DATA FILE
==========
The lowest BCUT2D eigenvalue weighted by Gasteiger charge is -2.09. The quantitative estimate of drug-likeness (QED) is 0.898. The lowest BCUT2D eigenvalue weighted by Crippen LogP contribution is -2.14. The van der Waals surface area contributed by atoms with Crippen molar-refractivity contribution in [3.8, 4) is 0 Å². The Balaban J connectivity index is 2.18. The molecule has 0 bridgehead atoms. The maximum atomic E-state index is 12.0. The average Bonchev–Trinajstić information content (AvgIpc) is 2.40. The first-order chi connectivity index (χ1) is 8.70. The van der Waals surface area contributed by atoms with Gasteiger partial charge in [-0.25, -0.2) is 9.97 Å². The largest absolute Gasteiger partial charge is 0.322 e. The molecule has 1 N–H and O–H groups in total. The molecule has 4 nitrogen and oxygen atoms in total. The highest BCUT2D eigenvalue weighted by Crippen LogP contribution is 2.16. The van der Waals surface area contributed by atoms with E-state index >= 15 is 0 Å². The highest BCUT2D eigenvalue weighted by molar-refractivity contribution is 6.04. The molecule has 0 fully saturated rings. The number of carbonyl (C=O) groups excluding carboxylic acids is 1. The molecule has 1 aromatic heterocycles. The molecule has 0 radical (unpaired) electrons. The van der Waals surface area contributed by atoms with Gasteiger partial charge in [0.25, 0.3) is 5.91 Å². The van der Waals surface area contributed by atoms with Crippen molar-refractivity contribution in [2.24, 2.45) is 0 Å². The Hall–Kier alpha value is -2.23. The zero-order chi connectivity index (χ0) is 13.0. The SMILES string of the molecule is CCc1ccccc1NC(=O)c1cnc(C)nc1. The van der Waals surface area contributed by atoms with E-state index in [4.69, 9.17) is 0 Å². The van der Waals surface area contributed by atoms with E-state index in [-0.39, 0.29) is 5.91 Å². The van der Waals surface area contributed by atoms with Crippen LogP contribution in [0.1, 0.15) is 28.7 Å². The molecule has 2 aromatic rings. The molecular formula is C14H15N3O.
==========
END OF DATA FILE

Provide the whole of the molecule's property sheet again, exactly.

The lowest BCUT2D eigenvalue weighted by Gasteiger charge is -2.09. The quantitative estimate of drug-likeness (QED) is 0.898. The lowest BCUT2D eigenvalue weighted by Crippen LogP contribution is -2.14. The van der Waals surface area contributed by atoms with Crippen molar-refractivity contribution in [3.8, 4) is 0 Å². The Balaban J connectivity index is 2.18. The molecule has 0 bridgehead atoms. The maximum atomic E-state index is 12.0. The average Bonchev–Trinajstić information content (AvgIpc) is 2.40. The first-order chi connectivity index (χ1) is 8.70. The van der Waals surface area contributed by atoms with Gasteiger partial charge in [-0.25, -0.2) is 9.97 Å². The largest absolute Gasteiger partial charge is 0.322 e. The molecule has 1 N–H and O–H groups in total. The molecule has 4 nitrogen and oxygen atoms in total. The highest BCUT2D eigenvalue weighted by Crippen LogP contribution is 2.16. The van der Waals surface area contributed by atoms with E-state index >= 15 is 0 Å². The highest BCUT2D eigenvalue weighted by molar-refractivity contribution is 6.04. The molecule has 0 fully saturated rings. The number of carbonyl (C=O) groups excluding carboxylic acids is 1. The molecule has 1 aromatic heterocycles. The molecule has 0 radical (unpaired) electrons. The van der Waals surface area contributed by atoms with Gasteiger partial charge in [0.25, 0.3) is 5.91 Å². The van der Waals surface area contributed by atoms with Crippen molar-refractivity contribution in [2.24, 2.45) is 0 Å². The Hall–Kier alpha value is -2.23. The zero-order chi connectivity index (χ0) is 13.0. The SMILES string of the molecule is CCc1ccccc1NC(=O)c1cnc(C)nc1. The van der Waals surface area contributed by atoms with E-state index in [4.69, 9.17) is 0 Å². The van der Waals surface area contributed by atoms with E-state index in [-0.39, 0.29) is 5.91 Å². The van der Waals surface area contributed by atoms with Crippen LogP contribution in [0.1, 0.15) is 28.7 Å². The molecule has 2 aromatic rings. The molecular formula is C14H15N3O.